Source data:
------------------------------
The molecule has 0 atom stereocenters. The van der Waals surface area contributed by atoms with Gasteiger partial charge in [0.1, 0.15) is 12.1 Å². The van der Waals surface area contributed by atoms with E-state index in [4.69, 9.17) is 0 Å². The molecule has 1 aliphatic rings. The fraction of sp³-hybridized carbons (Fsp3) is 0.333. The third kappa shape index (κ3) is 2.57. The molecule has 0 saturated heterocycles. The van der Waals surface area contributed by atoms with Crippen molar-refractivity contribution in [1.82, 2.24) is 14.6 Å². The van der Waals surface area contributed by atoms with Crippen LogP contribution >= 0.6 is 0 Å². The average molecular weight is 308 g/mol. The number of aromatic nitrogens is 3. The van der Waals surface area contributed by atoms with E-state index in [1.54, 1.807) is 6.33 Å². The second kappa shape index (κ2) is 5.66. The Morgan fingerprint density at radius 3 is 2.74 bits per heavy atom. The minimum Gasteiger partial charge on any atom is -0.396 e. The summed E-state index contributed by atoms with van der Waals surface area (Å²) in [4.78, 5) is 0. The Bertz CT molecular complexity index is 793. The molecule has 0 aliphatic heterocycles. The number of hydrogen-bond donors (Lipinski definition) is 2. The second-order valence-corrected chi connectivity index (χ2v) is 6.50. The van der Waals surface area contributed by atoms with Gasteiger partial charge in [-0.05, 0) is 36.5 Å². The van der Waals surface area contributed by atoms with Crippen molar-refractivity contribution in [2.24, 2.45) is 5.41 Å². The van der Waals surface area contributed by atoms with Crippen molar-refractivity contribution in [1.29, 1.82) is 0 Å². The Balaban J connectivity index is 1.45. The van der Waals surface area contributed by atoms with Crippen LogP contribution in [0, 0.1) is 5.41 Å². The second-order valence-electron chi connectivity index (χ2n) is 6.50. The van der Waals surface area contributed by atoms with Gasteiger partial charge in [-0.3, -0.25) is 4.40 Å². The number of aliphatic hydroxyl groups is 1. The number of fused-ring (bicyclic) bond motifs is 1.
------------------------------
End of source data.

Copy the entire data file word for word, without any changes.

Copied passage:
The molecule has 0 atom stereocenters. The van der Waals surface area contributed by atoms with Gasteiger partial charge in [0.1, 0.15) is 12.1 Å². The van der Waals surface area contributed by atoms with E-state index in [4.69, 9.17) is 0 Å². The molecule has 1 aliphatic rings. The fraction of sp³-hybridized carbons (Fsp3) is 0.333. The third kappa shape index (κ3) is 2.57. The molecule has 0 saturated heterocycles. The van der Waals surface area contributed by atoms with Crippen molar-refractivity contribution in [1.82, 2.24) is 14.6 Å². The van der Waals surface area contributed by atoms with Crippen LogP contribution >= 0.6 is 0 Å². The average molecular weight is 308 g/mol. The number of aromatic nitrogens is 3. The van der Waals surface area contributed by atoms with E-state index in [1.54, 1.807) is 6.33 Å². The second kappa shape index (κ2) is 5.66. The Morgan fingerprint density at radius 3 is 2.74 bits per heavy atom. The minimum Gasteiger partial charge on any atom is -0.396 e. The summed E-state index contributed by atoms with van der Waals surface area (Å²) in [4.78, 5) is 0. The Bertz CT molecular complexity index is 793. The molecule has 0 aliphatic heterocycles. The number of hydrogen-bond donors (Lipinski definition) is 2. The second-order valence-corrected chi connectivity index (χ2v) is 6.50. The van der Waals surface area contributed by atoms with Gasteiger partial charge in [-0.05, 0) is 36.5 Å². The van der Waals surface area contributed by atoms with Crippen molar-refractivity contribution in [2.24, 2.45) is 5.41 Å². The van der Waals surface area contributed by atoms with Crippen molar-refractivity contribution in [1.29, 1.82) is 0 Å². The Balaban J connectivity index is 1.45. The van der Waals surface area contributed by atoms with Crippen LogP contribution in [0, 0.1) is 5.41 Å². The second-order valence-electron chi connectivity index (χ2n) is 6.50. The van der Waals surface area contributed by atoms with Gasteiger partial charge in [-0.3, -0.25) is 4.40 Å². The number of aliphatic hydroxyl groups is 1. The number of fused-ring (bicyclic) bond motifs is 1.